I got up this morning and, all inspired by the things I learned from Patricia Foreman at the Mother Earth News Fair, decided to turn my chickens loose in my garden. There’s not too much in it now other than flowers and some last-ditch attempts at peas, beans and greens, and I figured that if the chickens took a shining to any of those it’d be no big loss. What I’m really after is pest control.
I caught each bird in the coop and plopped them in the garden, which when closed up in a fairly predator-proof arrangement. I wasn’t too worried about hawks as the dahlias and zinnias were tall and thick enough to provide good cover. Plus, I have a farm dog who took it upon himself to add “vigilantly defends against threats from the sky” to his long list of qualifications.
I checked on the birds throughout the day while I did one of my least-favorite farm chores, mulching around my trees. I wanted to make sure Lilac, who until now had been confined in a dog crate in the coop because she showed murderous tendencies toward Cora, was playing nicely. Everyone was fine all day.
Around five tonight I realized I’d better figure out how to get the birds back in their coop. Now, seven of my nine birds had never ventured further than their little redneck chicken run, and I couldn’t expect to just open the garden door and have them know how to find home. And chasing—and most likely losing—birds that had no ability to figure out how to get to bed before dark induced cringe-worth flashbacks to all the drama suffered with my guineas. I needed another plan.
So I did what any scrappy homesteader would do and looked around for something to repurpose for my needs. I found what I was looking for in a roll of netting that’s usually used to protect bushes from browsing deer. It’s much finer, and therefore easier to handle, than the heavy-duty plastic deer fencing I used around the garden and to make the chicken run. Plus, in addition to an almost new roll, I even had some already used netting balled up in a corner of the garage. I’d stuffed it there after I’d found it in the wellhouse, where it served as a death trap to what was by now a well-dessicated black snake. It’s been long enough that my memory of cutting that rotten snake out of the netting has faded, so I grabbed that piece as well.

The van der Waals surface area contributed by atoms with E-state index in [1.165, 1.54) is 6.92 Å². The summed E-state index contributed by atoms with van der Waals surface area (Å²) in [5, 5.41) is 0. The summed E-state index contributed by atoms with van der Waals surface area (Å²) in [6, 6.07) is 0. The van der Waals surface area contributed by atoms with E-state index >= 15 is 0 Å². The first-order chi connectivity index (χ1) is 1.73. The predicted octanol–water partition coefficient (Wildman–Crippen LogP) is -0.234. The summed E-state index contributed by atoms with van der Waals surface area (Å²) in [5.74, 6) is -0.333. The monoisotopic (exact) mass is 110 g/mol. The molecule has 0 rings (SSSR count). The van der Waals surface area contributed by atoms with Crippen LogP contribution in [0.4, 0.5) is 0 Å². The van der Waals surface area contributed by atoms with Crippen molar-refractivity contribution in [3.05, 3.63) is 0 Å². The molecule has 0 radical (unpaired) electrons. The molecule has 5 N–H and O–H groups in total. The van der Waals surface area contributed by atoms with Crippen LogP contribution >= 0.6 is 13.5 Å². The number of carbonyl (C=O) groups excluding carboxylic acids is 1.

A few clothespins later and I’d fashioned a corridor from the garden door into the chicken run. I opened the netting that serves as my garden door and within a second Cora and Calabrese strutted home.
The rest of the birds took a bit of convincing, with Iris and Lilac, who are used to freeranging (and begging for scratch feed) bringing up the rear.
But they too joined the flock in the run, and from there they jumped back in their house to gorge on chicken feed like they hadn’t just spent eight hours enjoying all the wild delicacies of a late-summer garden.
I’ve left left Lilac loose with the flock instead of returning her to her punitive crate. I hope that she decides to be a get-along gal, or she may need to find herself another home. It will be another nerve-wracking morning when I open the coop tomorrow, unsure of what I may find. Let’s hope it’s nine nonbleeding chickens.
In other chicken news, I put a timer on the coop light this morning to artificially extend the hens’ day, thus inducing them to continue to lay through the winter. When the length of daylight slips below about fourteen hours, most hens will stop laying. Last year I didn’t use a light, and Lilac and Iris took a break from laying during the darkest part of the year.
The jury is out on whether it’s “good” or “bad” to have hens lay throughout the winter, with some camps claiming that the hens need the winter to rest even though the original chickens lived near the equator, where daylight hours don’t expand and contract with the seasons they way they do in Virginia. Several variables factored in to my decision, the first being that last winter when my hens weren’t laying I was buying eggs from Joel Salatin’s operation, Polyface Farm. If he was doing something to keep his hens laying in winter, why wasn’t I? Somebody’s hen, somewhere, will have to work through the winter so it might as well be mine. Second, the cost of feed has risen to more than $15 per 50 lb. bag. With each hen eating about a quarter pound of feed a day (thus my experiment to have the chickens forage for a larger percent of their diet), it doesn’t make economic sense to not be getting something out of the bird. As much as I love my chickens, they are not freeloading pets. And even my house pets, a dog and a cat, work for their food in myriad ways. Finally, I got a late start with chicks this year and have six hens—two lavender orpingtons, two black copper marans, a barred olive egger, and a wheaten ameraucana, who have yet to begin laying. I don’t really want to wait until next spring to see the rainbow of eggs they’re expected to produce, so I hope that extra light in the winter will get them in to production before next spring. That light’s coming on in the coop starting at 5:00 a.m. tomorrow, so we’ll see what happens!